‘Coronavirus and chill?’: Virus themed pickup lines are the latest horrifying fad on Tinder and other dating apps


“Are you toilet paper? Cuz I’d fight for you.”

“Hey! Do you have coronavirus? Coz you’re hot”

“Do you have coronavirus? Because I can’t stop looking ah-choo.”

“Can’t spell virus without us so what’s up bbyyyyyy”

Dubious grammar and spellings aside, these rather off-putting sentences are actually pickup lines being used as conversation starters on dating apps.

Dating in today’s world is tough. The internet comes with more that its fair share of strange topics and unsolicited information, and joining a dating app can at times yield rather worrying results.

It would seem that as the coronavirus outbreak gripped the the world and people began to isolate themselves, interpersonal skills too have taken a hit.

Users on dating apps such as Tinder and Hinge have taken with gusto to coronavirus themed pickup lines. And after looking at some of them, we have to say that it doesn’t seem to be working very well.

While it is impressive how the virus and all associated words have been worked into pickup lines and innuendos, the end results remain rather tragic.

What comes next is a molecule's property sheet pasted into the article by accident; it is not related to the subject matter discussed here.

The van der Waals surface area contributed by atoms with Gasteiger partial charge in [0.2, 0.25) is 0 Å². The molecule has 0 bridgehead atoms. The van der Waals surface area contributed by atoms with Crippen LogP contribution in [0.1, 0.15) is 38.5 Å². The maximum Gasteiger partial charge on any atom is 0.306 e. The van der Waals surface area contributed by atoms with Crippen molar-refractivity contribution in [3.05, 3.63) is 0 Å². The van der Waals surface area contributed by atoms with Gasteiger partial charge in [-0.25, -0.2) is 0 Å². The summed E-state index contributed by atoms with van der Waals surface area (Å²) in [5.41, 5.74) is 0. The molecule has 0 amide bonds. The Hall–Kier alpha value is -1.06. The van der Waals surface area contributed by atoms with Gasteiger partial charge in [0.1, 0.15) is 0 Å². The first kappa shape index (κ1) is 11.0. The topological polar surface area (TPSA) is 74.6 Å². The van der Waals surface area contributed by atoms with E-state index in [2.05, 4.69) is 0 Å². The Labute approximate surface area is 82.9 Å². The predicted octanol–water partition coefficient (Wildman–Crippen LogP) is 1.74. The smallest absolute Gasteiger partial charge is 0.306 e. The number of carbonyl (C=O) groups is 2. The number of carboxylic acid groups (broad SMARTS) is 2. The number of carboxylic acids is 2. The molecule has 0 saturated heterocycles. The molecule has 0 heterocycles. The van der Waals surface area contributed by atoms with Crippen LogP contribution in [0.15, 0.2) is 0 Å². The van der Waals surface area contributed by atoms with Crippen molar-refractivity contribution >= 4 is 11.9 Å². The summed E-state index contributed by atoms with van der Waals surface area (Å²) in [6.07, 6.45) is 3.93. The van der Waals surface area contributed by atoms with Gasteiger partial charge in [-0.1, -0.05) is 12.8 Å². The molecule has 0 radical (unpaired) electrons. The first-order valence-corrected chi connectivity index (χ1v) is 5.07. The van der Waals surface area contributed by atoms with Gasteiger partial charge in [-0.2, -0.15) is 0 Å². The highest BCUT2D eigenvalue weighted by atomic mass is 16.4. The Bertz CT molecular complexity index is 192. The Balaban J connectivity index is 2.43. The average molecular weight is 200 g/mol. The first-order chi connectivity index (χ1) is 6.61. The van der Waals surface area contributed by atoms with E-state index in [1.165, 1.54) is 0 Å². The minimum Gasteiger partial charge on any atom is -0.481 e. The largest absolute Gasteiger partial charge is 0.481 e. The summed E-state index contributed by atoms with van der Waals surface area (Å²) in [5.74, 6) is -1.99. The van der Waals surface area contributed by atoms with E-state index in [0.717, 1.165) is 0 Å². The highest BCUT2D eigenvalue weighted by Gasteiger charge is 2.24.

Case in point:

“I have the TP and you bring the Purell. We’re a perfect match.”

“I’d rather be quarantined with you…”

Many of the recipients of such messages took to Twitter to voice their annoyance, with some adding that they would remove themselves from the apps if they continued to receive such messages.

And while most of the internet expressed their pain at these pickup lines, some people had a whole different set of problems altogether.

“When no one has sent you coronavirus pickup lines yet…” wrote a Twitter user attaching several broken heart and upset emojis.

“Coronavirus is making me drop my hinge standards to the floor, wrote another, attaching an image that said the individual was looking for someone who “thoroughly washes their hands”.

Worldwide, the coronavirus has affected over 204,000 people and killed 8,246 people, according to a tracker maintained by the Johns Hopkins University.


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